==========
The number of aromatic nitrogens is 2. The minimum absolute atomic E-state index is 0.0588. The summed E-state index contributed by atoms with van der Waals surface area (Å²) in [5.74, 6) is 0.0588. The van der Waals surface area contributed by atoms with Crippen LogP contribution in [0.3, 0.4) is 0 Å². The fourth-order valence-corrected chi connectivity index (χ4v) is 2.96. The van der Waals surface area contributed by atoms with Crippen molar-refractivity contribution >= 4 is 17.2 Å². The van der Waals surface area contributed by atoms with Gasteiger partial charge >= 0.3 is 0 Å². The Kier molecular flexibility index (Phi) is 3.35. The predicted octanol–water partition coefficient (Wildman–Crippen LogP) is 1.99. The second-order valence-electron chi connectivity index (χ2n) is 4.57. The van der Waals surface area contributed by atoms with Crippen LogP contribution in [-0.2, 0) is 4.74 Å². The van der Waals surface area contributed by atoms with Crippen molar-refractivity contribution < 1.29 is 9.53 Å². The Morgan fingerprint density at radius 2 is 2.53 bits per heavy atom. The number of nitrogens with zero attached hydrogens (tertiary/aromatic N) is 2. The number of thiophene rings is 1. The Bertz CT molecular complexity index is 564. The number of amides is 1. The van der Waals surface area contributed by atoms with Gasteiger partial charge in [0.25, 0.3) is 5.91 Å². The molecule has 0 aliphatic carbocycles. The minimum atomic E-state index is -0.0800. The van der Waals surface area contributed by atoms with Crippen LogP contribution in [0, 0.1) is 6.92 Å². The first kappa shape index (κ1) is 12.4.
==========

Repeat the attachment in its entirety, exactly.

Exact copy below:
The number of aromatic nitrogens is 2. The minimum absolute atomic E-state index is 0.0588. The summed E-state index contributed by atoms with van der Waals surface area (Å²) in [5.74, 6) is 0.0588. The van der Waals surface area contributed by atoms with Crippen LogP contribution in [0.3, 0.4) is 0 Å². The fourth-order valence-corrected chi connectivity index (χ4v) is 2.96. The van der Waals surface area contributed by atoms with Crippen molar-refractivity contribution >= 4 is 17.2 Å². The van der Waals surface area contributed by atoms with Gasteiger partial charge >= 0.3 is 0 Å². The Kier molecular flexibility index (Phi) is 3.35. The predicted octanol–water partition coefficient (Wildman–Crippen LogP) is 1.99. The second-order valence-electron chi connectivity index (χ2n) is 4.57. The van der Waals surface area contributed by atoms with Crippen LogP contribution in [-0.2, 0) is 4.74 Å². The van der Waals surface area contributed by atoms with Crippen molar-refractivity contribution < 1.29 is 9.53 Å². The Morgan fingerprint density at radius 2 is 2.53 bits per heavy atom. The number of nitrogens with zero attached hydrogens (tertiary/aromatic N) is 2. The number of thiophene rings is 1. The Bertz CT molecular complexity index is 564. The number of amides is 1. The van der Waals surface area contributed by atoms with Gasteiger partial charge in [0.25, 0.3) is 5.91 Å². The molecule has 0 aliphatic carbocycles. The minimum atomic E-state index is -0.0800. The van der Waals surface area contributed by atoms with Crippen LogP contribution in [0, 0.1) is 6.92 Å². The first kappa shape index (κ1) is 12.4.